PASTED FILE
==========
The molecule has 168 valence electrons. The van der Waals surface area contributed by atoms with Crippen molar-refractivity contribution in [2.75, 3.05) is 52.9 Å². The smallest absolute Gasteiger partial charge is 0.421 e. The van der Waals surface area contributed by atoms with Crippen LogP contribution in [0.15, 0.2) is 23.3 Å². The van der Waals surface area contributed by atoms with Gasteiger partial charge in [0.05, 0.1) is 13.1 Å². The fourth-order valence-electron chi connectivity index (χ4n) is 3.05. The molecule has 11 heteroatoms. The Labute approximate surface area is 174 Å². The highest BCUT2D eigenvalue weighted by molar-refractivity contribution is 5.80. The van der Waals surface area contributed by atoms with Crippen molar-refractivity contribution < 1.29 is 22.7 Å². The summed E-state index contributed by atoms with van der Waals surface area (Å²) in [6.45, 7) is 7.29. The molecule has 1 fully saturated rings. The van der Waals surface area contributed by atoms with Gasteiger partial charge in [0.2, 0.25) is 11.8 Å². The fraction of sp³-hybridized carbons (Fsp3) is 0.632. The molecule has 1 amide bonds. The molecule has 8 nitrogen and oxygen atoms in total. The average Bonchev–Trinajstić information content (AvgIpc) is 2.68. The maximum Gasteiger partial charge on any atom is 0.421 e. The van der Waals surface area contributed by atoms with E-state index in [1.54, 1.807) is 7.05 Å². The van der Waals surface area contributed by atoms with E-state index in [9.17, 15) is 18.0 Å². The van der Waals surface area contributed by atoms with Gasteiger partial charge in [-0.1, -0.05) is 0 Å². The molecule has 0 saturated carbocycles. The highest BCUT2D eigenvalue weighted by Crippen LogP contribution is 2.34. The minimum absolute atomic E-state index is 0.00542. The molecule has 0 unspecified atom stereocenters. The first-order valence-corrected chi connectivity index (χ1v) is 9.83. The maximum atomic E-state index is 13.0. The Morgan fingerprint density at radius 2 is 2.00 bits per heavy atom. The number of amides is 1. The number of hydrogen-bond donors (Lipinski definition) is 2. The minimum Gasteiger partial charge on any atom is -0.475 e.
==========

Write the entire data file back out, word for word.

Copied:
The molecule has 168 valence electrons. The van der Waals surface area contributed by atoms with Crippen molar-refractivity contribution in [2.75, 3.05) is 52.9 Å². The smallest absolute Gasteiger partial charge is 0.421 e. The van der Waals surface area contributed by atoms with Crippen LogP contribution in [0.15, 0.2) is 23.3 Å². The van der Waals surface area contributed by atoms with Gasteiger partial charge in [0.05, 0.1) is 13.1 Å². The fourth-order valence-electron chi connectivity index (χ4n) is 3.05. The molecule has 11 heteroatoms. The Labute approximate surface area is 174 Å². The highest BCUT2D eigenvalue weighted by molar-refractivity contribution is 5.80. The van der Waals surface area contributed by atoms with Crippen molar-refractivity contribution < 1.29 is 22.7 Å². The summed E-state index contributed by atoms with van der Waals surface area (Å²) in [6.45, 7) is 7.29. The molecule has 1 fully saturated rings. The van der Waals surface area contributed by atoms with Gasteiger partial charge in [0.2, 0.25) is 11.8 Å². The fraction of sp³-hybridized carbons (Fsp3) is 0.632. The molecule has 1 amide bonds. The molecule has 8 nitrogen and oxygen atoms in total. The average Bonchev–Trinajstić information content (AvgIpc) is 2.68. The maximum Gasteiger partial charge on any atom is 0.421 e. The van der Waals surface area contributed by atoms with E-state index in [1.54, 1.807) is 7.05 Å². The van der Waals surface area contributed by atoms with E-state index in [9.17, 15) is 18.0 Å². The van der Waals surface area contributed by atoms with Gasteiger partial charge in [-0.1, -0.05) is 0 Å². The molecule has 0 saturated carbocycles. The highest BCUT2D eigenvalue weighted by Crippen LogP contribution is 2.34. The minimum absolute atomic E-state index is 0.00542. The molecule has 0 unspecified atom stereocenters. The first-order valence-corrected chi connectivity index (χ1v) is 9.83. The maximum atomic E-state index is 13.0. The Morgan fingerprint density at radius 2 is 2.00 bits per heavy atom. The number of amides is 1. The number of hydrogen-bond donors (Lipinski definition) is 2. The minimum Gasteiger partial charge on any atom is -0.475 e.